CEO Penn bows out as Telstra clears last NBN hurdle

Telstra CEO Andy Penn has bowed out on a buoyant note, with the company clearing its last big NBN hurdle and raising its dividend for the first time in seven years.

In its underlying numbers, which exclude the impact of the NBN, the Australian telco reported 8.4% higher EBITDA, a 14% rise in EPS and a 6% spike in free cashflow.

Penn said the higher dividend, the first since he took over in 2015, confirmed the board had confidence in the company's future earnings growth.

Telstra CEO Andy Penn will be replaced by CFO Vicki Brady, starting September 1, 2022.
 (Source: Telstra)
Telstra CEO Andy Penn will be replaced by CFO Vicki Brady, starting September 1, 2022.
(Source: Telstra)

He attributed the improvement to the four-year T22 transformation program that has slashed the number of consumer products from 1800 to 20, made nearly three-quarters of customer interactions digital, and shaken out A$2.7 billion (US$1.9 billion) in costs.

"While we are by no means immune, the transformational changes we made through T22 have prepared us well to manage through the uncertainty – we are a much simpler, more agile, more efficient, leaner, more customer-focused and more digitally-enabled business," Penn told a press and analysts' briefing.

'Difficult pill to swallow'

He said the transition to the NBN had been a "very large and difficult pill to swallow," but the company had now absorbed the "overwhelming majority" of the impact.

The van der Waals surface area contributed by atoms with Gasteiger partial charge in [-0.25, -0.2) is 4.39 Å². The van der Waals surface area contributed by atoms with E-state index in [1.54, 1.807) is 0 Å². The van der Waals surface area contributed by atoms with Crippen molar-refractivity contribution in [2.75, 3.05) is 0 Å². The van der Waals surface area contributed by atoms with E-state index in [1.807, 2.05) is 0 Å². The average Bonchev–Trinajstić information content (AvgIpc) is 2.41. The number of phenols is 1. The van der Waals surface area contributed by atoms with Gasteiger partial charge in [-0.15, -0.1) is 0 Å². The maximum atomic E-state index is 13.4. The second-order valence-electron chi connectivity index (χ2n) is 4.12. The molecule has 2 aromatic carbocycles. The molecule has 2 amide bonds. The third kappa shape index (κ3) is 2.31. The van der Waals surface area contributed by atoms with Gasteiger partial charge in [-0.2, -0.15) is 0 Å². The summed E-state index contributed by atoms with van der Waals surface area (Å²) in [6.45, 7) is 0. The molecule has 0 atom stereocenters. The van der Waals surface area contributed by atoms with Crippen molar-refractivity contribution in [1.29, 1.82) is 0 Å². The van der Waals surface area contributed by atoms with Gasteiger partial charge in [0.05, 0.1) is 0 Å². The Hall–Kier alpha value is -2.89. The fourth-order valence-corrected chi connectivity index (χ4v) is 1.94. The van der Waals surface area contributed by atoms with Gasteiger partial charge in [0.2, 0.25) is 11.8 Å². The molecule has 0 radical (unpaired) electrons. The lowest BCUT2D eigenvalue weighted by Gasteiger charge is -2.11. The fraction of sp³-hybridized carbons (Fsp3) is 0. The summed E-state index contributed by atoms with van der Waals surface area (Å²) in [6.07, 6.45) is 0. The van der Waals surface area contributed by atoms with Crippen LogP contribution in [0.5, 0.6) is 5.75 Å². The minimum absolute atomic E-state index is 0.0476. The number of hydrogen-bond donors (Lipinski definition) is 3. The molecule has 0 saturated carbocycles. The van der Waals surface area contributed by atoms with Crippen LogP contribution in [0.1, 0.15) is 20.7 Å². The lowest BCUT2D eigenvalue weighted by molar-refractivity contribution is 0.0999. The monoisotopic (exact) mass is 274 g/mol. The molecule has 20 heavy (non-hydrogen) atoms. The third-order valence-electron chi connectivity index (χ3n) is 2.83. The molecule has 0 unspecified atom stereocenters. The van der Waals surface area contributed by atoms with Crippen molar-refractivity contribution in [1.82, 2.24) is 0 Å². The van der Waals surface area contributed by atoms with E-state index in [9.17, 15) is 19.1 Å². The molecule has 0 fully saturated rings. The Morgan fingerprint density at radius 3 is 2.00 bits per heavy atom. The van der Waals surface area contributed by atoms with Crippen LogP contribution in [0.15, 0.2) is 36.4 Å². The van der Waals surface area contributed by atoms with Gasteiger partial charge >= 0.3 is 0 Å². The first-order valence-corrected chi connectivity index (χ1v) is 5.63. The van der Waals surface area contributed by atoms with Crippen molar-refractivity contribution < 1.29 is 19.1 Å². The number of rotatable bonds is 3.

Mostly this has meant managing the transfer of broadband retail customers to the national broadband scheme as it rolled out around the country.

In the past year this had amounted to a loss of A$700 million ($499 million) in NBN revenue and another A$300 million ($213.8 million) in NBN commercial works, Penn said.

He said this year Telstra had taken out another A$454 million in underlying costs and cut total opex expenses by A$906 million ($645.9 million) or 5.8%.

In the telco's reported numbers, which came within analysts' forecasts, revenue was 4.7% lower at A$22.0 billion ($15.6 billion) and earnings declined 4.6% to A$1.9 billion ($1.35 billion).

Penn said the biggest contribution came from the mobile business, which improved EBITDA by A$700 million ($499 million), or 21%, while mobile service revenue grew 6% and postpaid ARPU increased 2.9%.

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CFO Vicki Brady, who will replace Penn in the top job from September 1, described it as the "monetization of Telstra's 5G leadership" (see Penn to step down as Telstra chief).

Other growth centers were the enterprise services business grew revenue by 4.6% and EBITDA 93%, and the international unit, which boosted EBITDA by 15%.

But legacy businesses continued to struggle, with enterprise data sales off by 13% and fixed-line consumer revenue down 5%.

Brady said Telstra's just-completed acquisition, South Pacific operator Digicel Pacific, would likely contribute A$300 million ($213.8 million) annually to EBITDA.

Telstra paid $1.6 billion for the business, with 80% of the funds contributed by the Australian government (see Telstra nabs Digicel as Pacific Cold War rolls on).

Digicel has 2.8 million subs and posted $466 million in full-year revenues last year.

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— Robert Clark, contributing editor, special to Light Reading

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